School choice advocates know the core tenet of the charter school bargain: schools get the autonomy they need to implement programs that work while being held accountable for results with students.
In practice, however, striking this delicate balance can be a real challenge.
California Senate Bill 126 shows just how challenging.
SB126, currently being fast-tracked in the California Legislature, has a long trajectory. First introduced in 2013, various bill versions have been vetoed by the Governor (2013; 2015), failed in one house of the Legislature (2017), or failed to pass through committee (2014; 2018).
The bill aims to ensure charter schools operate transparently and protect the public’s investment—values agreed to by both sides in the school choice debate. But turning values into practice requires a fine balance between the competing sides of the charter school bargain.
Previous versions of SB126 failed, either by governor veto or legislative vote, because the bills sought to blindly apply existing open meetings and conflict of interest laws to charter school operators. When looking at how these existing laws would play out in practice, advocates argued that some provisions would infringe on the autonomy and flexibility of charter schools without adding anything to the accountability side of the equation.
For example, California’s open meetings laws require covered entities to hold meetings in the same jurisdiction as where they operate and prohibit teleconferencing. For a charter network overseeing schools in multiple cities across the state, this would pose a logistical nightmare and seriously inhibit the network’s operational flexibility.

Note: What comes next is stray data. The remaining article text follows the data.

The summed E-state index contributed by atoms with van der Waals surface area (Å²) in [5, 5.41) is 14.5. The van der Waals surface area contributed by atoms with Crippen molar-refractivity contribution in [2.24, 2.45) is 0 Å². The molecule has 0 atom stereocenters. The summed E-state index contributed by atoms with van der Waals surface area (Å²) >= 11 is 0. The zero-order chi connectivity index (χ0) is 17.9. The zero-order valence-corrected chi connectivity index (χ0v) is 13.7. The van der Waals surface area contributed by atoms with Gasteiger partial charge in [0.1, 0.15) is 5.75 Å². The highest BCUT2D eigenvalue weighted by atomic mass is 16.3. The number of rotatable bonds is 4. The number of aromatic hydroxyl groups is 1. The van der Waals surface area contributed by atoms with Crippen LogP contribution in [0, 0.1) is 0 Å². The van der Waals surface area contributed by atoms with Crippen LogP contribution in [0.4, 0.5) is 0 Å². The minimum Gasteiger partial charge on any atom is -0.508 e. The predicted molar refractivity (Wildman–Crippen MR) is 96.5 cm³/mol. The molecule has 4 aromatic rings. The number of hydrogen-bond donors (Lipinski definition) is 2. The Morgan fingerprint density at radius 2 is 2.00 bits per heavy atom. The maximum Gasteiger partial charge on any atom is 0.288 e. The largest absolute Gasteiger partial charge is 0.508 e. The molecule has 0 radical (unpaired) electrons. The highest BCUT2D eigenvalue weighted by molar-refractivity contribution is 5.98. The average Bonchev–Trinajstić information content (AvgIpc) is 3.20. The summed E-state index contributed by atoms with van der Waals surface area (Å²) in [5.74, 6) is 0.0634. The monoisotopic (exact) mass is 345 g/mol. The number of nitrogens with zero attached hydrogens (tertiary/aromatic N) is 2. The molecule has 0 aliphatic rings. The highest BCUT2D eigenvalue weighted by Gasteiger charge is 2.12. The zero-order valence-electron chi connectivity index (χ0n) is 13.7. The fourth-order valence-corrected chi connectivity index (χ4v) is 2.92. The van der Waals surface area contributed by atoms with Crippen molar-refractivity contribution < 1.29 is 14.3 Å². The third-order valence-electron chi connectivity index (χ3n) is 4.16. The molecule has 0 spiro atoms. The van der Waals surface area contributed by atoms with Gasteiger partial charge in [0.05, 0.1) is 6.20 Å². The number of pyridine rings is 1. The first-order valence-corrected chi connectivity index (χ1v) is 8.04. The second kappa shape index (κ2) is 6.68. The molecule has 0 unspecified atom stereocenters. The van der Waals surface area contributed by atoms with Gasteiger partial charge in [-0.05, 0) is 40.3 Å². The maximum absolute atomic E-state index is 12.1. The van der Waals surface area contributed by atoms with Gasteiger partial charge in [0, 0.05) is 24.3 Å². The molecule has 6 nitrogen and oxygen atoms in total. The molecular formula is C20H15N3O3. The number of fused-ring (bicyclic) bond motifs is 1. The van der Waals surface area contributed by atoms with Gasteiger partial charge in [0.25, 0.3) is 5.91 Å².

Previous versions of the bill broadly imposed conflict-of-interest restrictions that were crafted around the extraordinary powers of school districts, including taxation and eminent domain, on charter school boards. These regulations, which are required to be broadly interpreted, would have resulted in unintended consequences.
The 2019 version of SB126 finally strikes the right balance, protecting the autonomy of charter schools while ensuring they remain accountable to the public. Use of teleconferencing or a central meeting space would be permitted, accommodating regional and statewide operators, while conflict-of-interest provisions have been carefully tailored to avoid unintended consequences.
Autonomy and accountability, when well-balanced, form the foundation for the kinds of great public schools that we all want to see more, not less. This may be the moment to bring that balance to bear for California charter schools.
Jason Zwara analyzes and develops charter authorizing policies as part of NACSA’s policy team. He tracks state and federal legislation and creates policy resources for members and advocacy partners. Have policy questions? Please reach out at email@example.com